A slower train, which takes between 2 and 3 hours to get to Naples, costs between €20 and €27 each way depending on class. This can be a good option if you're travelling on a tighter budget, and if you catch the train early in the morning you'll have plenty of time to explore the city in a day. Check all timetables and prices on Trenitalia's official website.

Getting to Naples from Rome by bus

Most buses to Naples from the Italian capital are operated by Flixbus, Baltour and BusCenter, and a return ticket usually costs around €20. Buses go direct to Naples, departing from Rome's Autostazione Tiburtina and arriving at Naples' Piazza Garibaldi bus station in about 2.5 hours.

My recommendation is to buy your bus tickets a week in advance, to make sure you have seats available for the day you want to do the tour, and to take the hassle out of getting a return ticket as well.

In any case, to be honest with you, you can't see the whole of Naples in one day (especially if you add in the waiting times for public transport). The aim of your excursion from Rome is to enjoy the city and spend a day different from what you would find in the Italian capital. Here's the itinerary I did on my visit:

Explore the best excursions from Rome

3. Start with the best breakfast in Naples

Typical espresso coffee to start the day off right in Naples| ©Louis Hansel
Typical espresso coffee to start the day off right in Naples| ©Louis Hansel

I'm not a big fan of coffee, but you have to admit that Neapolitan coffee is something worthy of the most exquisite palates. The first thing I did when I got off the train in Naples was to head for the Gran Caffè Gambrinus, a stylish Viennese-style café with marble walls, sculptures on the shelves and chandeliers hanging from the ceiling.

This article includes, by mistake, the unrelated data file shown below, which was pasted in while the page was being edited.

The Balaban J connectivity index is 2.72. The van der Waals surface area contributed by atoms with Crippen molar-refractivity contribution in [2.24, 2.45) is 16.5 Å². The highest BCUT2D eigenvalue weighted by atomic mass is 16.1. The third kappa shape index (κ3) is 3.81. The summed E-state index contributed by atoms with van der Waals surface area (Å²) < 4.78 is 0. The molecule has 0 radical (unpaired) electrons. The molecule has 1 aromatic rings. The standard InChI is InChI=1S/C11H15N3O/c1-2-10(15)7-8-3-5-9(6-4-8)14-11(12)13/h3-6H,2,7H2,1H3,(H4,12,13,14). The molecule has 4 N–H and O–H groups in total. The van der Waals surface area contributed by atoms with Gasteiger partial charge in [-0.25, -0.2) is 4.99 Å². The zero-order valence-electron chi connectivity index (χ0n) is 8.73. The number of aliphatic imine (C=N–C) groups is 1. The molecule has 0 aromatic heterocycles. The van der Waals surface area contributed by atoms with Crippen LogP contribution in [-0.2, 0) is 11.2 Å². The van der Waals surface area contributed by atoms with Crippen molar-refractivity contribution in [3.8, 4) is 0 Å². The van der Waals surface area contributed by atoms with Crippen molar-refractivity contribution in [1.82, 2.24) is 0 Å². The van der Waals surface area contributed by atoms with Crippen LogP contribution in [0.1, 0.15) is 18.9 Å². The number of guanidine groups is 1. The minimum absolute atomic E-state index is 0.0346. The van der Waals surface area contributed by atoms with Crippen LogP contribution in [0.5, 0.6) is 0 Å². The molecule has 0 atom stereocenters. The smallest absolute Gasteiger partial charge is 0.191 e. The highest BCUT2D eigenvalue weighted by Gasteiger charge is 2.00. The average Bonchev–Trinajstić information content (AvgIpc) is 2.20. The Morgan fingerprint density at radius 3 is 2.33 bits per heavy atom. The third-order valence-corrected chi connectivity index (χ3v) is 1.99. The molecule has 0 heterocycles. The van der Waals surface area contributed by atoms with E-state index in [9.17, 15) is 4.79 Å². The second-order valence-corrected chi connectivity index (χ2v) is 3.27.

It's probably familiar, as it's become quite a touristy place, but I'm a romantic and I wasn't going to miss the chance to have an espresso and sfogliatelle for breakfast in one of Oscar Wilde's favourite places in Naples.

4. Stroll around the Piazza del Plebiscito

Piazza del Plebiscito in Naples| ©Alex N.
Piazza del Plebiscito in Naples| ©Alex N.

The Piazza del Plebiscito is a huge square, the nucleus of Naples' public life and one of its main points of interest. It is named after the plebiscite held during the Italian Unification, thanks to which Naples became part of the Kingdom of Italy and the House of Savoy.

As if its historical importance were not enough, the square has that Italian essence of grandeur and spectacle, presided over by the immense colonnade of the church of San Francesco di Paola. It is a neoclassical marvel that impresses by day and captivates by night when it is illuminated.

5. Discover the Palazzo Reale

The Palazzo Reale at sunset| ©Michelangelo Ambrosini
The Palazzo Reale at sunset| ©Michelangelo Ambrosini

The Royal Palace of Naples is one of the places that best testifies to the importance of the city during the 18th and 19th centuries. The size and splendour of this palace is due to the fact that it served as the residence of the Bourbon dynasty for a century, and later passed into the hands of the Savoy family.